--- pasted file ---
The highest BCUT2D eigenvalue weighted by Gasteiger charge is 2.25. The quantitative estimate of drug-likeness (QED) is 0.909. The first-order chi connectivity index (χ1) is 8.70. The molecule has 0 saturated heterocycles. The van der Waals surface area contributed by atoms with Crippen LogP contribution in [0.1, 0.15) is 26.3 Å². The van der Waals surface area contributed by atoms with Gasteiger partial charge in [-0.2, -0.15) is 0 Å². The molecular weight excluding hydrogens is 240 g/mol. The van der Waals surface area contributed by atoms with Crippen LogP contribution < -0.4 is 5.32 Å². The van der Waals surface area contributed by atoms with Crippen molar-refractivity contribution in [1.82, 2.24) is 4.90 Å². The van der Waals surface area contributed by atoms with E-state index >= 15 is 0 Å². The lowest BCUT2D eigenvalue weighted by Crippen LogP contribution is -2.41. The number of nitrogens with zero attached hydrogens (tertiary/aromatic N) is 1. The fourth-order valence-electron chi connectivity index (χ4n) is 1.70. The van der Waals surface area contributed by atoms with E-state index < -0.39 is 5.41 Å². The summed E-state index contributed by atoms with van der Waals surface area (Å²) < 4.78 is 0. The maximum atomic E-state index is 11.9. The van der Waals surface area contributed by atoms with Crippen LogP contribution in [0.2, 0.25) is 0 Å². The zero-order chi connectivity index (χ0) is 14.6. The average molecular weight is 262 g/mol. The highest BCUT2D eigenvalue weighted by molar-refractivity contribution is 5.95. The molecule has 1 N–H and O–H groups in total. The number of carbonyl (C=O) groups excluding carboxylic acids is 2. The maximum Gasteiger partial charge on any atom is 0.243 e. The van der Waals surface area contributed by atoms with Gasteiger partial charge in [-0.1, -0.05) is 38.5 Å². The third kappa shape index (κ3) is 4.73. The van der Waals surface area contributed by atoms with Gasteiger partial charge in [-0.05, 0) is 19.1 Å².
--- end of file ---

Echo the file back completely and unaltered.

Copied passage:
The highest BCUT2D eigenvalue weighted by Gasteiger charge is 2.25. The quantitative estimate of drug-likeness (QED) is 0.909. The first-order chi connectivity index (χ1) is 8.70. The molecule has 0 saturated heterocycles. The van der Waals surface area contributed by atoms with Crippen LogP contribution in [0.1, 0.15) is 26.3 Å². The van der Waals surface area contributed by atoms with Gasteiger partial charge in [-0.2, -0.15) is 0 Å². The molecular weight excluding hydrogens is 240 g/mol. The van der Waals surface area contributed by atoms with Crippen LogP contribution < -0.4 is 5.32 Å². The van der Waals surface area contributed by atoms with Crippen molar-refractivity contribution in [1.82, 2.24) is 4.90 Å². The van der Waals surface area contributed by atoms with E-state index >= 15 is 0 Å². The lowest BCUT2D eigenvalue weighted by Crippen LogP contribution is -2.41. The number of nitrogens with zero attached hydrogens (tertiary/aromatic N) is 1. The fourth-order valence-electron chi connectivity index (χ4n) is 1.70. The van der Waals surface area contributed by atoms with E-state index < -0.39 is 5.41 Å². The summed E-state index contributed by atoms with van der Waals surface area (Å²) < 4.78 is 0. The maximum atomic E-state index is 11.9. The van der Waals surface area contributed by atoms with Crippen LogP contribution in [0.2, 0.25) is 0 Å². The zero-order chi connectivity index (χ0) is 14.6. The average molecular weight is 262 g/mol. The highest BCUT2D eigenvalue weighted by molar-refractivity contribution is 5.95. The molecule has 1 N–H and O–H groups in total. The number of carbonyl (C=O) groups excluding carboxylic acids is 2. The maximum Gasteiger partial charge on any atom is 0.243 e. The van der Waals surface area contributed by atoms with Gasteiger partial charge in [-0.1, -0.05) is 38.5 Å². The third kappa shape index (κ3) is 4.73. The van der Waals surface area contributed by atoms with Gasteiger partial charge in [-0.05, 0) is 19.1 Å².